When you compare the acceptable risks (in the blue diamonds) with the actual risks (above the grey lines), you can see that this hospital does have enough beds. All the acceptable risks are satisfied. I’ve put a comforting blue tick in the corner to show that.
But most NHS hospitals today are not in that happy position. So let’s look now at a hospital that doesn’t have enough beds.
In this diagram, I have stressed the system by taking 33 non-elective beds out.
Now, the risk of breaking into routine surgical beds is over 30%. That’s more than six times higher than the acceptable risk of 5%.
The red line, and the red number, show that we are 33 beds short of achieving the acceptable risks. Which, not entirely coincidentally, is exactly the number of beds I just took out.
So we haven’t got enough beds. What can we do about this?
Possible solution: more beds
One option, of course, is to put the 33 beds back in. The NHS is awash with capital at the moment [another joke, obviously] … if only… So this option may or may not be available.
Possible solution: morning and weekend discharges
There’s a lot on this slide and you’ll be pleased to hear that I’m not going to go through it all. You can find the detail at this web address if you want it.
Remember earlier on, I was saying how people get excited about these strong regular patterns of average bed usage through the day, and through the week? And how they conclude that morning and weekend discharges might make a difference?
Well, here’s the cold shower I promised you. What this analysis shows, is what happens if you can increase morning and weekend discharges to match the average admission rates at those times.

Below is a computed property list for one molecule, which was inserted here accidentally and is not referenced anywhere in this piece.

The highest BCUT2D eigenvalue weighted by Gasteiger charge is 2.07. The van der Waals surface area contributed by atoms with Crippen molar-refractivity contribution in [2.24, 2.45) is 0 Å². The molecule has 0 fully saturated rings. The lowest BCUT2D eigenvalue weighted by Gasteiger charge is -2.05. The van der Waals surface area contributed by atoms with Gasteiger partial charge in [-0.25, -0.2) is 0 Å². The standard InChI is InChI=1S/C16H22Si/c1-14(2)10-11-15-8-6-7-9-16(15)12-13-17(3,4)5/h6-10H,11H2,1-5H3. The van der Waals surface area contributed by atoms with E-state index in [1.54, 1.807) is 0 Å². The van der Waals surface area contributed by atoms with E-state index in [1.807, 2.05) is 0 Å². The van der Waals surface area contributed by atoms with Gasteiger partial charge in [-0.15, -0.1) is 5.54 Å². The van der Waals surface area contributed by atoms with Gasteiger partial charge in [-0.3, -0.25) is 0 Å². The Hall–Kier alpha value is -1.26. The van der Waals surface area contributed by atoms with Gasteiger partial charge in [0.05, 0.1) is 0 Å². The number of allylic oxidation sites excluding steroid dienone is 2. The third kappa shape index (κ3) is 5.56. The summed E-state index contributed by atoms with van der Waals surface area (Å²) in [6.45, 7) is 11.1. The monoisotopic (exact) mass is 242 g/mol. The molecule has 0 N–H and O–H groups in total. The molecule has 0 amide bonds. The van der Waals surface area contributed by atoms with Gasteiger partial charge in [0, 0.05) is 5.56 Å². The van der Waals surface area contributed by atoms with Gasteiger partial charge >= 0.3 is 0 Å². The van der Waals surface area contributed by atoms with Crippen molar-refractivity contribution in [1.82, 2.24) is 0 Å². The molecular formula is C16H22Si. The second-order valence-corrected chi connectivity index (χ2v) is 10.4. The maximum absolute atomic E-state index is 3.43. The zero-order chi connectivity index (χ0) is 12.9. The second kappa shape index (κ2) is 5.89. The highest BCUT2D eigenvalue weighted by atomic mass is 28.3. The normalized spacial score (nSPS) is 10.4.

The main thing to notice is that morning and weekend discharges – in themselves – make no meaningful difference to the risk of running out of beds. You can see that by looking at the bed occupancy numbers. The bed occupancy that is consistent with any chosen risk, hardly budges when you introduce morning and weekend discharges.
There is however one glimmer of hope. IF bed occupancy is ALREADY very high (which is what everything in red represents on this diagram) then morning discharges can help. They replace fewer, longer bed crisis, with more frequent shorter ones. Crucially, they bring most bed crises down to below 4 hours which helps with the 4 hour target in ED.
But, I say again, this does not reduce the overall risk of running out of beds in any meaningful way. And it only works if bed occupancy is already very high; if bed occupancy and risk can be lowered by other means, then there is no advantage in morning discharges when it comes to the risk of running out of beds.
(There may be other benefits from morning discharges, like the care homes being able to accept patients more easily, and length of stay being shortened by a few hours, but what I’m saying is not to expect the timing to create much relief on beds.)
So if reducing bed pressure is your aim, this analysis suggests that you shouldn’t spend a lot of time and effort on morning and weekend discharges.